An enlightenment for sleepy mornings.

The real nature of ignorance is the Buddha-nature itself;
The empty delusory body is the very body of the Dharma.

To clarify what is meant here by “ignorance” and the “delusory body” it may be helpful to mentally substitute the concept of Maya, which is the world of seeming and illusion. It is the world of apparent thingness and separation, when underlying it is the real world of unity and interbeing. Our ideas about the world, confused as they usually are by the illusions of Maya, lead us into a state of ignorance as to the true nature of reality. But as we quiet and honestly see, then that ignorance itself is seen not so much as a barrier to truth but an invitation to look deeper. Ignorance is itself of the Buddha-nature.

Likewise, all of our ideas about who we are within a separate physical body amidst a world of separated bodies, that “delusory” point-of-view surprisingly relaxes into the recognition that there is only the presence of Dharma, the outpouring “way” of the Eternal.

=

A confession: I sat down this morning thinking I would pick a short poem and not try to add many of my own words by way of commentary. I feel like I’ve been a bit long-winded lately. And here I am writing another longish commentary. Someday soon I may recover the virtue of succinctness. But not today, apparently.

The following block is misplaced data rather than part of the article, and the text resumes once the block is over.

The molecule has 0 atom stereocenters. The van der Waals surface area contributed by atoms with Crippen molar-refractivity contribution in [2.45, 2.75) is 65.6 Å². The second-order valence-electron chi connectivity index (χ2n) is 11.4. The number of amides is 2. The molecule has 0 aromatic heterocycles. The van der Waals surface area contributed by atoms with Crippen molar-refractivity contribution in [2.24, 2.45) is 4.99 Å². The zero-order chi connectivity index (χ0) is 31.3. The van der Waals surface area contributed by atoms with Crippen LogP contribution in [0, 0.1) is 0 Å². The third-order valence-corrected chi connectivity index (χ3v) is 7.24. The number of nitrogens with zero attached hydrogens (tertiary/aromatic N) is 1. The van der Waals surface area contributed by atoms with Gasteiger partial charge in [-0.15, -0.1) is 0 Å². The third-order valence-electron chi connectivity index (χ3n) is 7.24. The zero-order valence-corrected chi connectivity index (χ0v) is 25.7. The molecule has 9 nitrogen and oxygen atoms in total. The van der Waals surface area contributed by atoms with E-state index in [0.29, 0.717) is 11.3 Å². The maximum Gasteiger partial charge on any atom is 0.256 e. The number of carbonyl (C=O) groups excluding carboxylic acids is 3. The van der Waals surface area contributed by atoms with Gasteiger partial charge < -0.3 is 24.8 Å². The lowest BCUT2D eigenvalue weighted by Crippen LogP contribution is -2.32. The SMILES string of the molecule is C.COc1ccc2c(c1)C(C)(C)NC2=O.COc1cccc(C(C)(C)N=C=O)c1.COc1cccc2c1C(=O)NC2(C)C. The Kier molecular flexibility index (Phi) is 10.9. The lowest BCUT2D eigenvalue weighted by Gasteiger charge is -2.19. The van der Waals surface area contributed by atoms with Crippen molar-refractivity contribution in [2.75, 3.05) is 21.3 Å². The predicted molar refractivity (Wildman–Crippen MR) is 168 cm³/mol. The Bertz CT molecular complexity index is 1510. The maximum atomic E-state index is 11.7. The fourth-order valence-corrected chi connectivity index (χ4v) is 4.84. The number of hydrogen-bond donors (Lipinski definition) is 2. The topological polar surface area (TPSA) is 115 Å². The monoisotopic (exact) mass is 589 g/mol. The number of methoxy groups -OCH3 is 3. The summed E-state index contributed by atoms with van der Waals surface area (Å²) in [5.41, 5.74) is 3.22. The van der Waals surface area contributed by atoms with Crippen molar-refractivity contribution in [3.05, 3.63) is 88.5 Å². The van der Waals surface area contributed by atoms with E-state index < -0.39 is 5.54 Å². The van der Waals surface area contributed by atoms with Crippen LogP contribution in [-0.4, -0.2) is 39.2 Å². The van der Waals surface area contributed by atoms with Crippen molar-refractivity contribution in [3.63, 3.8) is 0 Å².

Recommended Books: Hsuan Chueh of Yung Chia / Yoka Genkaku

Buddhism and Zen


Hsuan Chueh of Yung Chia / Yoka Genkaku

China (665 – 713) Timeline
Buddhist : Zen / Chan
Taoist

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Aug 22 2016

Video: Ducks in Search of the Moon – Ekphrastic Haiku by Gabriel Rosenstock

Published by under Poetry,Videos

A reading of ekphrastic haiku in both Irish and English by Gabriel Rosenstock. “Ekphrastic” poetry is poetry inspired by art. Each haiku is accompanied by a painting that inspired it.

These will make you pause and think… and chuckle, some of them.

Ducks in Search of the Moon from Jim Swift on Vimeo.

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Aug 19 2016

Mansur al-Hallaj – Kill me, my faithful friends

Published by under Poetry

Kill me, my faithful friends
by Mansur al-Hallaj

English version by Andrew Harvey

Kill me, my faithful friends,
For in my being killed is my life.

Love is that you remain standing
In front of your Beloved
When you are stripped of all your attributes;
Then His attributes become your qualities.

Between me and You, there is only me.
Take away the me, so only You remain.

— from Perfume of the Desert: Inspirations from Sufi Wisdom, by Andrew Harvey / Eryk Hanut


/ Image by detail24 /

Nothing like a death wish in the opening lines of a poem to startle us to attention–

At first reading, this poem by Hallaj is really rather disturbing. Why is he begging his “faithful friends” to kill him? Even the language of being “stripped” has an element of violence to it. Yet, with all of that, why does the poem seem to emanate such bliss?

When Hallaj asks to be killed, he follows by saying that “in my being killed is my life.” He is not talking about physical death, he is talking about the mystic’s death, the death of the ego-self, ecstatic annihilation in God. And in that annihilation, true life is found. This is what he implores his faithful friends to grant him.

Such a radical loss of the ego is like standing naked, “stripped of all your attributes” before God, the Beloved. When that occurs, we recognize the divine qualities are actually our own qualities and have been all along.

Hallaj’s final lines are especially rich in meaning. When there is “me and You,” that is, a sense of duality or separation between you and God, “there is only me.” The ego-self, the “me,” shades all perception so everything, even the idea of God, only reflects the ego back to itself.